Monday, October 7, 2013

Valve: A flat organization with no managers

For this week’s submission, I wanted to focus on supply chain management of people, ideas and talent at organizations.  When discussing the Toyota production system, we learned that they have a very wide based managerial framework, where each manager is in charge of many people across the line, and there isn’t much vertical hierarchy.  This enables workers to focus on their tasks at hand, while having an open line of communication with upper level management in case they notice a problem or have an idea on how to improve production.  By not having many of levels of management, decisions can be made quickly, communication between different areas can be done efficiently, and new techniques can be tried and implemented on the fly and monitored by key personnel to make sure everything runs smoothly. 

What if we were able to take things a step further, and developed an entirely flat organization that doesn’t have any managers at all?  Where there are no bosses, people are free to work on whatever they choose, and you can decide on each other’s pay.  Where you can approach anyone to discuss project ideas and not need to obtain prior approval.  Although this seems implausible, Valve Software, have successfully implemented this managerial framework. 

Valve is an incredibly successful video game developer and distributor, famous for titles such as Half-Life, Counterstrike and Portal; and their software distribution platform, Steam, which is a digital marketplace that was available years before the advent of Apple’s app store.  Valve was founded in 1996 by former Microsoft employees Gabe Newell and Mike Harrington, who, fed up with the organizational structure at MS, wanted to create a company without bosses.  In 2011 Forbes magazine estimated worth of the private company to be between $2-4 billion, and since then their annual game sales have more than doubled each year.  So how does it work?  How can a multi-billion dollar corporation run without any managers?

Valve’s key to success is hiring elite performers who are highly motivated and passionate about their work.  If someone has an idea for a project, they discuss freely it with people at the company, and if enough people like the idea they then collaborate on the project together.  If there is no support for the idea, then someone is free to work on it alone, although technical requirements make this unlikely.  This sort of framework encourages dialogue and idea collaboration.  Additionally, people who are working on projects together, rank each other based on productivity, team-playing abilities and contributions, which is then used to create a leaderboard to determine how much everyone is paid.  The more you contribute, the more you get paid, and everyone decides together to your levels of contribution.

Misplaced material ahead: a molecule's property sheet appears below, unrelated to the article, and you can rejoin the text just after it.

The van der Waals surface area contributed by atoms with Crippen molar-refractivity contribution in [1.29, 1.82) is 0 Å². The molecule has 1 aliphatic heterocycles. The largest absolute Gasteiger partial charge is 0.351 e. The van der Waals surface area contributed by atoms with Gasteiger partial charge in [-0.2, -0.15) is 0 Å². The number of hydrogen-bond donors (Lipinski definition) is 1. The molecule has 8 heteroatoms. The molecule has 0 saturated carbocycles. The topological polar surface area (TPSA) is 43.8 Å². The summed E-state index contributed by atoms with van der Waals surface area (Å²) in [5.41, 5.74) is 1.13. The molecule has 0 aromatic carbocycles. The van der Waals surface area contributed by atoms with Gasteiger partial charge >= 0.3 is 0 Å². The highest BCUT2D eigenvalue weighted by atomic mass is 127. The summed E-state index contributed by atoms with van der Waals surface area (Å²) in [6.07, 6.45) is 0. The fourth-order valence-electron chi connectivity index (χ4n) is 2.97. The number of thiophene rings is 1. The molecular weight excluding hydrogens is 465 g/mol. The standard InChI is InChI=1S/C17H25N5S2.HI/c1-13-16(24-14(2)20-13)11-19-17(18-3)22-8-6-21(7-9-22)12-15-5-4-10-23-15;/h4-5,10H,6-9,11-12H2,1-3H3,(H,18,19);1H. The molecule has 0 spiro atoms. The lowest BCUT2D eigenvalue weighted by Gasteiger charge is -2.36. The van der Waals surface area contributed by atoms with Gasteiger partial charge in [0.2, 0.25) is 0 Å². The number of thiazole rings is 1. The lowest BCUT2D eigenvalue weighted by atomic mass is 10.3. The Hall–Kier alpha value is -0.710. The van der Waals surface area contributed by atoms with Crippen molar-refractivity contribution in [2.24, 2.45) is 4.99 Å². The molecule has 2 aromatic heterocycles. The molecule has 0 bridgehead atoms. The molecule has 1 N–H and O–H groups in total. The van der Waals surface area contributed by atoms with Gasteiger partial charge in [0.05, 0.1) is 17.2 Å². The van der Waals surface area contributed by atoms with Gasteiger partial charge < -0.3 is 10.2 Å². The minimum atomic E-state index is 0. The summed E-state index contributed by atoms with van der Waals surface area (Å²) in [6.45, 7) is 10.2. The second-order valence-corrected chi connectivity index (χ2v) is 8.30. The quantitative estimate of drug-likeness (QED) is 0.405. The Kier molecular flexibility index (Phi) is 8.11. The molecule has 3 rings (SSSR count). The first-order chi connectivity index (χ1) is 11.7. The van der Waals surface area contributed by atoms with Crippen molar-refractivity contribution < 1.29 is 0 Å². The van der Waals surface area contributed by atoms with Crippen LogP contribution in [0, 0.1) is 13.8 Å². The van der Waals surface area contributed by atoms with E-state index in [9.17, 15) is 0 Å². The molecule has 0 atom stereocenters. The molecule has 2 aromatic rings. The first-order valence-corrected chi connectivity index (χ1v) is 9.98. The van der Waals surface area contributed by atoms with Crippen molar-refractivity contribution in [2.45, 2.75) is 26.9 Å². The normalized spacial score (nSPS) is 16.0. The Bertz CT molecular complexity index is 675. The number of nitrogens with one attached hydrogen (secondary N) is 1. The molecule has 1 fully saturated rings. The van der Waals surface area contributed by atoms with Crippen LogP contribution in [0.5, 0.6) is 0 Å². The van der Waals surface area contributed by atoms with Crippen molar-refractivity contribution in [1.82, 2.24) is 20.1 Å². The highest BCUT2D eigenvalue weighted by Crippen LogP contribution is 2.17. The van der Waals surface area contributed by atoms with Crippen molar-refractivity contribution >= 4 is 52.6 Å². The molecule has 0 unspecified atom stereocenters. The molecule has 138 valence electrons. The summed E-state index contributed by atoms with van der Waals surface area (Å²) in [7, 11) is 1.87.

Having such an open framework in idea generation and collaboration, requires an adaptable office setting, so that people can rearrange themselves into different locations; similar to the U-shaped production line.  Therefore, all of the desks at valve are on wheels, so that workers can quickly move their workplace to a new area, so that they are closer to the people they are collaborating with on a project.  This helps to streamline productivity. 

Additionally, although not directly related to supply chain management, Valve allows people who leave the company to keep the IP rights to the ideas they created while working there.  This is done in an effort to foster an environment where people are free to formulate their own ideas, and work on them as though they were in a startup environment.  If they cannot find the resources to develop the project at Valve, they are free to pursue the ventures on their own. 

Implementing a flat organization has proven to be incredibly successful at Valve Software, but this type of organizational structure may not be applicable in all industries.  Software development may be an exception to the rule, as employees all have to be skilled and knowledgeable, and the product is digital.  Can you think of any other industries where this type of structure could be applicable?  What are some challenges and risks that this framework faces?  Can you think of a scenario where a flat organization would be unable to cope with a specific challenge or situation they are faced with? 

1 comment:

  1. Thank you for this informative blog, valves have many uses. This blog will clarifies where you can use valves.


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